Our future?
Our future?

The global situation appears to be evolving along expected lines. No positive black swans have swooped in to save us from ourselves and whisk us out of our predicament. They may yet arrive, but absent them, I can see no good options. There are only least bad ones.

But we have long lived in the least bad options. As Churchill said “democracy is the worst form of government except all the others”. This can be paraphrased as “capitalism is the worst economic system except for all the others we have tried. So a least bad option for the future is not necessarily an unmitigated evil.

Nassim Taleb portrays the future well. It is a distribution of possible outcomes. Only some of which we know. But any future has a range of like futures around it. For some time it has been apparent that a set of trends in the Western world not only could not continue forever, but were reaching their turning point.

Predicting the future is not possible. For stretches of time we may get some main features reasonably right. Before the GFC it was obvious that economically the world was out of balance. That at some point it would back into a new set of consumption and production patterns and relationships. Any such change involves destruction of capital, both of the hard and soft varieties.

Developed countries have gone to extraordinary lengths to avoid the re-balancing. No doubt in part because the re balancing will involve major changes to their economies. Changes which will include bringing their consumption more in line with their level of production. No country can perpetually consume more than it produces. Eventually whoever is paying for their consumption will get tired of doing so. Printing currency just delays the realization of the issue. As with most problems in life, the sooner they are faced and dealt with the better.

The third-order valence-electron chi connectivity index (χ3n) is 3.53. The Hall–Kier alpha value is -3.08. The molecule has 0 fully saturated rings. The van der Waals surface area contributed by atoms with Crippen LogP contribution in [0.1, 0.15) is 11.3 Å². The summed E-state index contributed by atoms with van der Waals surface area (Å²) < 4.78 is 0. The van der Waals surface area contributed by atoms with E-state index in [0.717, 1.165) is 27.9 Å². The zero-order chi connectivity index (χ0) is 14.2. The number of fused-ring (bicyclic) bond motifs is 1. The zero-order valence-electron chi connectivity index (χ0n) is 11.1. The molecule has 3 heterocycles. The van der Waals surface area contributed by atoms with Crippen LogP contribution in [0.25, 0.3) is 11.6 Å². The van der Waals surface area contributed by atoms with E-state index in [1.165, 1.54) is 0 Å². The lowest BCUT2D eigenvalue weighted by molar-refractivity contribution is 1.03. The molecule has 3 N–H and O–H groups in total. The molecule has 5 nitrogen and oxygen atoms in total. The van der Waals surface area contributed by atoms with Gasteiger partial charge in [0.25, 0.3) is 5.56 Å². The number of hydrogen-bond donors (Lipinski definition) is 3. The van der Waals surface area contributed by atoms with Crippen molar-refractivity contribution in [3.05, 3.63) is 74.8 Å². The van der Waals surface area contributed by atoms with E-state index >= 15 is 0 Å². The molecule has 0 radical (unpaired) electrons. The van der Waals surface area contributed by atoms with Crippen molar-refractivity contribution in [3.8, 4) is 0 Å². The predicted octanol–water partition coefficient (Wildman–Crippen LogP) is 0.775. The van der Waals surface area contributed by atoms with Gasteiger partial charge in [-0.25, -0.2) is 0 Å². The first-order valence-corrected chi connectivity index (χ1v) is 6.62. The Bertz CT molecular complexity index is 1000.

For the last few years I have hoped I was wrong. That those more influenced by Keynes were right. That I was wrong that they were turning a nasty recession into a depression. That they were turning a depression into the greatest depression. But alas the trillions transplanted to the Bankers have not kick started the economy. They have in fact thrown the validity of the system into question in the minds of the people.

They have also made it hard for those of us who appreciate what capitalist incentives have done to defend them. Crony capitalism or the capture of the US government by financial sector vested interests is indefensible. The status quo will not stand. The question is how is it changed and in which direction will it go.

There are multiple precedents that socio and political crisis can follow economic ones. When the central authority of the state crumbles due to its manifest injustices and incompetence, very unpleasant things can happen.

While there may have been nothing inevitable about the exact nature of the 1930’s following the 1920’s some aspects were inevitable. Deflating a credit bubble of that magnitude can not be pleasant. Similarly the exact nature of the 1940’s were not inevitable given the 1930’s. But some aspects probably were.

What is inevitable for us given what we have done? Will our populous meekly accept declining living standards and the need to produce more? Will revolutions overturn existing institutions? Will some of our leaders seek to blame others for their failings. Either persecuting segments of their own population and/or waging war on others?

Given the number of countries going through major restructures it is inevitable that some will take a dark and despotic path. As Jefferson said “The tree of liberty must be refreshed from time to time with the blood of patriots and tyrants”.

There is a pattern to history. It may not repeat, but it does rhyme. We are the same creatures through time. We create the similar problems and seek the similar solutions. If we do not learn from history we are indeed doomed to repeat it.

This will not be the first time societies question what form money takes and the role of the banks. It will not be the first time societies have gone from easy money and conspicuous consumption to watching every penny. As Polonius said in Hamlet:

Neither a borrower, nor a lender be : For loan oft loses both itself and friend ; And borrowing dulls the edge of husbandry.1 This above all, — To thine ownself be true ; And it must follow, as the night the day/ Thou canst not then be false to any man. Shakespeare around 1600

Western societies have thrown husbandry out the window in an orgy of debt financed consumption. Our state education system being too busy indoctrinating children to educate them. Leaving society as a whole to learn the lessons of history – one mistake at a time.



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